Winter Florals & Foliage in Watercolor (step-by-step lessons) | Neesha @PaperWand Studio | Skillshare

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Winter Florals & Foliage in Watercolor (step-by-step lessons)

teacher avatar Neesha @PaperWand Studio, Watercolor | Illustration Studio

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Taught by industry leaders & working professionals
Topics include illustration, design, photography, and more

Watch this class and thousands more

Get unlimited access to every class
Taught by industry leaders & working professionals
Topics include illustration, design, photography, and more

Lessons in This Class

    • 1.

      Intro - Winter Florals & Foliage


    • 2.

      Supplies - Winter Florals & Foliage


    • 3.

      Winter Sprigs


    • 4.

      Winter Holly


    • 5.

      Winter Pinecone


    • 6.

      Winter Hellebores - Base Layers


    • 7.

      Winter Hellebores - Detail Layers


    • 8.

      Winter Poinsettia - Base Layers


    • 9.

      Winter Poinsettia - Detail Layers


    • 10.

      Wrap Up - Winter Florals & Foliage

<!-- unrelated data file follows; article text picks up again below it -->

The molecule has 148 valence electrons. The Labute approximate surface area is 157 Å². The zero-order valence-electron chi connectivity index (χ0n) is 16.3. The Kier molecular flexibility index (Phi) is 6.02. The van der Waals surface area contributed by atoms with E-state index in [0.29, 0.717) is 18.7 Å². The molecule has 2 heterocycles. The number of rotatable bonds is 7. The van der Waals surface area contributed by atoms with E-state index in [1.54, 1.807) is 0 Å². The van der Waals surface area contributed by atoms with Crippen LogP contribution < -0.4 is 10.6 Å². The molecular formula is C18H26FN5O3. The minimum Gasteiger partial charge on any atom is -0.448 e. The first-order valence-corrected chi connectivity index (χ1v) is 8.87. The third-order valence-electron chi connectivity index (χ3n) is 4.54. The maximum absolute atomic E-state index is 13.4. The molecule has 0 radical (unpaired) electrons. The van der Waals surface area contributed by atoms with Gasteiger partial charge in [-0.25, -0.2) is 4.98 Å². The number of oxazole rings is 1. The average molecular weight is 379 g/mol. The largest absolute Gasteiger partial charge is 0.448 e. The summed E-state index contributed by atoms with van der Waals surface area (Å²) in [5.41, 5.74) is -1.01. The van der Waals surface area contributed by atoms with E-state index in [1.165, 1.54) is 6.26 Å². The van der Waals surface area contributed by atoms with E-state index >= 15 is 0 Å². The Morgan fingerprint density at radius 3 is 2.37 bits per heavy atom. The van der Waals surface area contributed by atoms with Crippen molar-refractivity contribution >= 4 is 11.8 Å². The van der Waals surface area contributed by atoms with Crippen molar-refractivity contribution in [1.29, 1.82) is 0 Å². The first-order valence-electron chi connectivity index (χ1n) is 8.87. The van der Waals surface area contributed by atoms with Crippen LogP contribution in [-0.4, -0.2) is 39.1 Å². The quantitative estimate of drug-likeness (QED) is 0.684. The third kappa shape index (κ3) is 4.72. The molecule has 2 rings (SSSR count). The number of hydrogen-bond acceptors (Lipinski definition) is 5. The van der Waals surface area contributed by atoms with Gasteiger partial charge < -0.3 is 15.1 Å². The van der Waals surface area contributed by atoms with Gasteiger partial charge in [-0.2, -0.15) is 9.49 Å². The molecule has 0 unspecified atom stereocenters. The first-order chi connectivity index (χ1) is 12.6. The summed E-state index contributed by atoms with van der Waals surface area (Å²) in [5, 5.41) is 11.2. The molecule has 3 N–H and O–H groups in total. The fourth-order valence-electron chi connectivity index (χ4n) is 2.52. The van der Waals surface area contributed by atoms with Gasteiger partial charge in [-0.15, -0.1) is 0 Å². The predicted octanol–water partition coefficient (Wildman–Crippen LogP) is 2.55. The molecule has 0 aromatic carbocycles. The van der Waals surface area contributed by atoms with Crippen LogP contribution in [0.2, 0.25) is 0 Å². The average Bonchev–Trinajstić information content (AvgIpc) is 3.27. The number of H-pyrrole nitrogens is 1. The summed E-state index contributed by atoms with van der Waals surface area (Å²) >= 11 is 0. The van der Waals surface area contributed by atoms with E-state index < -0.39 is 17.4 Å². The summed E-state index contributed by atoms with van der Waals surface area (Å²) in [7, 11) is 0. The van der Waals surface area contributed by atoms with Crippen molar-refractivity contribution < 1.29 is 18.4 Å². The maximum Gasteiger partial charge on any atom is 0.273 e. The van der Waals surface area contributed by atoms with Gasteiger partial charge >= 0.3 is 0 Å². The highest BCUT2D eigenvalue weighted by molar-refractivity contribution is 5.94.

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About This Class

Hello Winter!!  This class celebrates the season with winter florals & foliage tutorials.
There are 5 popular elements to paint in step-by-step lessons. Grab your paint supplies and paint along! 

Also included for reference is a Pinterest Board:
Feel free keep this on hand as you paint.


I'll show you tips and tricks for each flower and how to paint them in a loose watercolor style. You can use these techniques to create even more florals for your creative holiday projects. 


OVERVIEW of the Lessons: 

• Lesson 1: Winter Sprigs
• Lesson 2: Holly
• Lesson 3: Pine Cone
• Lesson 4: Hellebores (Base Layers)
• Lesson 5: Hellebores (Detail Layers)
• Lesson 6: Poinsettia (Base Layers)
• Lesson 7: Poinsettia (Detail Layers)

For the Class Project, I'd love to see you choose one (or more!) to paint and upload to the Project Section.

Enjoy + Happy Painting!!!

Meet Your Teacher